Diana Clement: Teach them young – help your kids grow up financially literate

Everyone wants their children to succeed financially. Teaching them good money habits starts with play, such as playing shop, as soon as they recognise what money is.

Simple actions help grow financially literate children:

Give regular pocket money

Divvy the pocket money into spending and saving, to start instilling the latter. I remember a period when one of my children would demand an instant trip to the $2 Shop to buy some piece of nasty plastic on pocket money day. I was convinced I’d ruined their financial nous for life by enabling that, but it turned out to be all part of the process of learning about smart spending.

Allow them to manage their money

Early on I implemented a system on holiday where the children received $2 a day to spend on little treats instead of hassling me. It turned out to be a wonderful money lesson. They learned themselves if they didn’t spend it daily, they could save up for better treats. In Hamilton one time they pooled their $2 and bought an entire 2L of ice cream in the supermarket. That was another valuable lesson financially, although they felt too sick afterwards for it to happen a second time.

Let them make mistakes

It feels cruel but let them experience getting it wrong. Losing money, for example, is in a sense a choice. One of my children learned that leaving a wallet in the shoe rack at a McDonald’s playground instead of giving it to an adult was a mistake with consequences. That was an especially hard lesson for child and parent, and it took an emotional toll on me not to reimburse the lost money.

Give them budgets

I fell into this earlier than I expected thanks to a child who demanded designer clothing and top-of-the-range sports gear. My answer was to put both children on a clothing budget. At the ages of 8 and 10 they took to this with gusto, choosing to buy their day to day clothing/shoes at the likes of The Warehouse, but saving for months sometimes for extra special items. Budgets can cover much more but read my next point.

It won't be easy

Sometimes the best-laid plans end up never getting implemented due to lack of time, energy, inclination or simply putting off decision making. I always meant to extend the clothing budget to an overall budget once they reached the age of 12, but it ended up getting overlooked, in part because they were heading down the right path anyway. Yet having to make choices such as catching the bus to school versus using that money in the tuck shop for treats, and so on, is powerful.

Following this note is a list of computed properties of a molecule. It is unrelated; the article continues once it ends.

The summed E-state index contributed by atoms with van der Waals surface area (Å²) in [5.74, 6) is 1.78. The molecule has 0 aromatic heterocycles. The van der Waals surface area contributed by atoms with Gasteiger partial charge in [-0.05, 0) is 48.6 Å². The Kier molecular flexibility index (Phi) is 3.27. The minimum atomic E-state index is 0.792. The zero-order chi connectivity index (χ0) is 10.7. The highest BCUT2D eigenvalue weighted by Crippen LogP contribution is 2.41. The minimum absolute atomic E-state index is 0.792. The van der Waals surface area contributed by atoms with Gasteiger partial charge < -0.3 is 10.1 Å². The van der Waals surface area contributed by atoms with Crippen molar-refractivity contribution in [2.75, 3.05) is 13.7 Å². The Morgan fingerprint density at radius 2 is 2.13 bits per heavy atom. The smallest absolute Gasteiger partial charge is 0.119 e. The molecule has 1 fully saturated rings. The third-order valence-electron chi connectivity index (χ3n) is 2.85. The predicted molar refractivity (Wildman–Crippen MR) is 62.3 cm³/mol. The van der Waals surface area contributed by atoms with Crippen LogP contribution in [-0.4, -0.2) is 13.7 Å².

Talk to your children about money and model good behaviour. Discuss the options for spending that $2, and the consequences of big electricity bills because no one turns the lights out. If you need inspiration check out Sorted.org.nz or some of the very good financial education programmes available through schools or direct online such as Sorted In Schools, ASB GetWise, Banqer, SaVy and PracticalMoneySkills.co.nz.

Say no

The word “No” combined with an explanation is a great way for children to learn. For example, don’t let them allow you to deviate from your list at the supermarket.

Get them involved in investing

Even primary age children can understand what companies are and enjoy watching their money grow. If they receive birthday/Christmas money or have earnings, then set up KiwiSaver or some other sort of share market based investing account for them. They can make regular deposits and choose investments, with your assistance. Check out child accounts at low cost investing platforms such as Sharesies, Hatch, InvestNow and Stake. Show them graphs of their money growing, and when the market falls, explain what’s happening.

Finally, do be careful about giving your children a poverty mentality that can lead to giving up before they try.

Source: Read Full Article